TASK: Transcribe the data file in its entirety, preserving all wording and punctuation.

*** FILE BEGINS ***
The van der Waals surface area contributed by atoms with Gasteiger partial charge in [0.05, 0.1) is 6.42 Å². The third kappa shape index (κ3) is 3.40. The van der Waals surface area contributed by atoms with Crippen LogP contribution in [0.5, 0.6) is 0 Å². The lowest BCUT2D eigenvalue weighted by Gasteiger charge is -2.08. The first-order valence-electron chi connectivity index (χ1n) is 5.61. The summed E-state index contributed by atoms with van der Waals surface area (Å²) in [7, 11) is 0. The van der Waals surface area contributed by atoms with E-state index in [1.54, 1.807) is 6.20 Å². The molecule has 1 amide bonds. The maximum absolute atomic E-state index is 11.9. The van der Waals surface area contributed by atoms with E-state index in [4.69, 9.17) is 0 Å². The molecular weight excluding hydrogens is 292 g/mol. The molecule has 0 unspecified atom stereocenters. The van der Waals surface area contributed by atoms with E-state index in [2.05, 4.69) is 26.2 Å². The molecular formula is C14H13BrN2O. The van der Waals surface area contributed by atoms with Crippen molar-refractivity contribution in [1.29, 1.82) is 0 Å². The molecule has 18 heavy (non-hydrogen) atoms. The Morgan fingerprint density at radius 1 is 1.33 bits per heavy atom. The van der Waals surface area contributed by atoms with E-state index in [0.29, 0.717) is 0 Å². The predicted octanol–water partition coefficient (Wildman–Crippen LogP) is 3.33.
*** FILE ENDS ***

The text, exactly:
The van der Waals surface area contributed by atoms with Gasteiger partial charge in [0.05, 0.1) is 6.42 Å². The third kappa shape index (κ3) is 3.40. The van der Waals surface area contributed by atoms with Crippen LogP contribution in [0.5, 0.6) is 0 Å². The lowest BCUT2D eigenvalue weighted by Gasteiger charge is -2.08. The first-order valence-electron chi connectivity index (χ1n) is 5.61. The summed E-state index contributed by atoms with van der Waals surface area (Å²) in [7, 11) is 0. The van der Waals surface area contributed by atoms with E-state index in [1.54, 1.807) is 6.20 Å². The molecule has 1 amide bonds. The maximum absolute atomic E-state index is 11.9. The van der Waals surface area contributed by atoms with E-state index in [4.69, 9.17) is 0 Å². The molecular weight excluding hydrogens is 292 g/mol. The molecule has 0 unspecified atom stereocenters. The van der Waals surface area contributed by atoms with E-state index in [2.05, 4.69) is 26.2 Å². The molecular formula is C14H13BrN2O. The van der Waals surface area contributed by atoms with Crippen molar-refractivity contribution in [1.29, 1.82) is 0 Å². The molecule has 18 heavy (non-hydrogen) atoms. The Morgan fingerprint density at radius 1 is 1.33 bits per heavy atom. The van der Waals surface area contributed by atoms with E-state index in [0.29, 0.717) is 0 Å². The predicted octanol–water partition coefficient (Wildman–Crippen LogP) is 3.33.